A state legislator told the Jindal administration that he is not ready to go the way of Washington state and Colorado by asking voters to legalize and tax marijuana.
Instead, state Sen. Dan Claitor said, he thinks the Jindal administration is missing the opportunity to generate revenue through a decades-old law that attempts to collect taxes from the drug trade through a different angle.
A law on Louisiana’s books since the 1990s requires marijuana dealers to pay taxes on their product by buying stamps from the state revenue department or face seizure of their valuables if they are arrested.
However, little money is flowing to the state from the law, prompting Claitor, once an assistant district attorney in New Orleans, to tell the Jindal administration to either pursue the tax or get rid of it.
Other states are asking voters to legalize marijuana and tax it as a way to generate revenue. Louisiana’s approach is less direct. The state sells tax stamps and asks no questions about whether the buyer is a drug dealer or a novelty collector.
During a meeting of the Revenue Study Commission, Claitor, R-Baton Rouge, interrupted a discussion on tobacco- and alcohol-related tax breaks to ask what the state is doing to collect taxes on marijuana sales in Louisiana.
“I know there’s a lot of marijuana going through the system,” said Claitor, whose district covers much of south Baton Rouge.
Marijuana dealers are supposed to pay taxes for their illegal trade by purchasing stamps from the state revenue department. Alternatively, collection can be made when an arrest or seizure occurs, triggering reports to be filed and an assessment established.
Jason Decuir, an attorney for the revenue department, said he has not seen any assessments since he joined the agency last year.
“We essentially tell the criminal system, you guys, that’s your bailiwick,” Claitor said. “But we have the law on the books. It seems as though we ought to be making some effort to collect it.”
He noted that some areas of the country are legalizing marijuana and taxing it.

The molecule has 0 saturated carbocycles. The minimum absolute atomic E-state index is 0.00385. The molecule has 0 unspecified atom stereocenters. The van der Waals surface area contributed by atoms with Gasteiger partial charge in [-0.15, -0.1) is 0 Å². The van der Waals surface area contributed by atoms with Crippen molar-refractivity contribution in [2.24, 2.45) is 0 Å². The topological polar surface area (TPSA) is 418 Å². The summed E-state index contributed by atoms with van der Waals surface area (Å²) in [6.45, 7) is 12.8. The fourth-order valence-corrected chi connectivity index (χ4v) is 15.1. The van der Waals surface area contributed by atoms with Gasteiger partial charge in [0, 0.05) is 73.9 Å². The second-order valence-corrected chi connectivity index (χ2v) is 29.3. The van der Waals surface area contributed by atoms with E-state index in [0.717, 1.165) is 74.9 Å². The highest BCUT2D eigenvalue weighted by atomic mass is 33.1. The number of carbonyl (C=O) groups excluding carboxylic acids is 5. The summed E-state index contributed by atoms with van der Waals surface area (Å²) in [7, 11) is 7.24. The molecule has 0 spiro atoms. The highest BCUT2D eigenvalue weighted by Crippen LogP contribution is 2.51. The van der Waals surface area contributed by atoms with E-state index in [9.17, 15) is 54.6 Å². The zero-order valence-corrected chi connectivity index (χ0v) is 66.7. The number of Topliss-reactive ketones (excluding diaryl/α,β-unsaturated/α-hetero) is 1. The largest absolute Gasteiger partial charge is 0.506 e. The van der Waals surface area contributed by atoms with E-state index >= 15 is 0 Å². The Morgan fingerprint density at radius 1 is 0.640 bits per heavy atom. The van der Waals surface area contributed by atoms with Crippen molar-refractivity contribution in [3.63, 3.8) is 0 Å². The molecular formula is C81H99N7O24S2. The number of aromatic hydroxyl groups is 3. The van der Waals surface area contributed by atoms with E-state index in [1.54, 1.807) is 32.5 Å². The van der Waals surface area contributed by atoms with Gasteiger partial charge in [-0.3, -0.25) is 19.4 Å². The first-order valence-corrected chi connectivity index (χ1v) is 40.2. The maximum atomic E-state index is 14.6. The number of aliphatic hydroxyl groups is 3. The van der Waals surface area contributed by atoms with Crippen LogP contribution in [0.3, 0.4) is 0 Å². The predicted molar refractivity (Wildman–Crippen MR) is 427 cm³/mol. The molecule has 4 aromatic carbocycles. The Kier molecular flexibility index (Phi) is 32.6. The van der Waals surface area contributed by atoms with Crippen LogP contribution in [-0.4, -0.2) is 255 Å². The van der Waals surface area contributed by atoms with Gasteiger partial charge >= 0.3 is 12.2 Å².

Decuir said he has looked at Louisiana’s law and determined there often are no assets to seize.
Claitor, who is a lawyer, disagreed.
“There’s cash that is seized,” he said. “I used to prosecute. It ends up going into the district attorney’s till as opposed to going to the state of Louisiana.”
Louisiana’s tax, established in the 1990s, requires dealers to pay $3.50 in taxes for each gram of marijuana.
The idea behind the law was to require dealers to buy tax stamps from the state revenue department, allowing law enforcement to seize their homes, cars and other valuables when they are caught with unstamped drugs.
For the fiscal year that ended June 30, 2010, the state collected $26,187 in marijuana and controlled substance taxes. Collections dropped to $505.53 the following year.
Presidential candidate Gary Johnson’s platform includes a push to legalize marijuana. Johnson, a Libertarian, said the criminalization of drugs is increasing incarceration rates and gang violence.
Earlier this year, Rhode Island decriminalized marijuana possession and lowered the fine from $500 to $150, putting violations on scale with a parking ticket.
Voters in Colorado and Washington state will decide in November whether to legalize and tax marijuana. Leading Republicans are backing the measures even though federal law bans marijuana use. A number of states allow marijuana to be used for medicinal purposes.
The Campaign to Regulate Marijuana Like Alcohol is airing a commercial in Colorado telling voters that a tax would create income for schools instead of drug cartels.
Claitor said he is not advocating going in the same direction as Colorado or Rhode Island. He told revenue department officials that they should pursue collecting Louisiana’s marijuana tax or seek to purge the law from the books.
After Claitor finished questioning the revenue department, state Rep. Joel Robideaux joked that he wasn’t sure what the next topic was.
“I forgot what we were doing,” said Robideaux, R-Lafayette. “It must be those cookies that Henry brought.”
State Rep. Henry Burns, R-Haughton, owns a bakery and often brings treats for legislators.